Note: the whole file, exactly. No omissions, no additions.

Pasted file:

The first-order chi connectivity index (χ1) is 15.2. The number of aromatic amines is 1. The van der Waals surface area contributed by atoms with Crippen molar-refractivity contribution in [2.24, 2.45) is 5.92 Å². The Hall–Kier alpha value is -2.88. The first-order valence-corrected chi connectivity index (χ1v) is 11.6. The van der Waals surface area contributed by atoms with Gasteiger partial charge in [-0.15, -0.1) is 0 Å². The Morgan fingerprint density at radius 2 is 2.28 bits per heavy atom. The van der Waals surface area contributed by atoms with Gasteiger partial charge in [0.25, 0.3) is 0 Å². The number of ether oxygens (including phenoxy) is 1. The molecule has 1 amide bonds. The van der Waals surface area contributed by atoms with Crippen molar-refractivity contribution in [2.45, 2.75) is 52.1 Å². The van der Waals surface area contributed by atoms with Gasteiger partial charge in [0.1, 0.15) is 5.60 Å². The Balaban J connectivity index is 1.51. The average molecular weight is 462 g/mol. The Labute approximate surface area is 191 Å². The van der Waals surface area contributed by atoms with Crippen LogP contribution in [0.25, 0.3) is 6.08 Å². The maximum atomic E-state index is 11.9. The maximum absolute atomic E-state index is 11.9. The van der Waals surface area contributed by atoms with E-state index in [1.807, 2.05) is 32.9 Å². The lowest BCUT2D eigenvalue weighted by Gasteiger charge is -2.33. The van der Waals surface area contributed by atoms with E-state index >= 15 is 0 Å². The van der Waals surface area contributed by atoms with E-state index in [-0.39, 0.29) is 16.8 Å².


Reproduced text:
The first-order chi connectivity index (χ1) is 15.2. The number of aromatic amines is 1. The van der Waals surface area contributed by atoms with Crippen molar-refractivity contribution in [2.24, 2.45) is 5.92 Å². The Hall–Kier alpha value is -2.88. The first-order valence-corrected chi connectivity index (χ1v) is 11.6. The van der Waals surface area contributed by atoms with Gasteiger partial charge in [-0.15, -0.1) is 0 Å². The Morgan fingerprint density at radius 2 is 2.28 bits per heavy atom. The van der Waals surface area contributed by atoms with Gasteiger partial charge in [0.25, 0.3) is 0 Å². The number of ether oxygens (including phenoxy) is 1. The molecule has 1 amide bonds. The van der Waals surface area contributed by atoms with Crippen molar-refractivity contribution in [2.45, 2.75) is 52.1 Å². The van der Waals surface area contributed by atoms with Gasteiger partial charge in [0.1, 0.15) is 5.60 Å². The Balaban J connectivity index is 1.51. The average molecular weight is 462 g/mol. The Labute approximate surface area is 191 Å². The van der Waals surface area contributed by atoms with Crippen LogP contribution in [0.25, 0.3) is 6.08 Å². The maximum atomic E-state index is 11.9. The maximum absolute atomic E-state index is 11.9. The van der Waals surface area contributed by atoms with E-state index in [1.807, 2.05) is 32.9 Å². The lowest BCUT2D eigenvalue weighted by Gasteiger charge is -2.33. The van der Waals surface area contributed by atoms with E-state index >= 15 is 0 Å². The van der Waals surface area contributed by atoms with E-state index in [-0.39, 0.29) is 16.8 Å².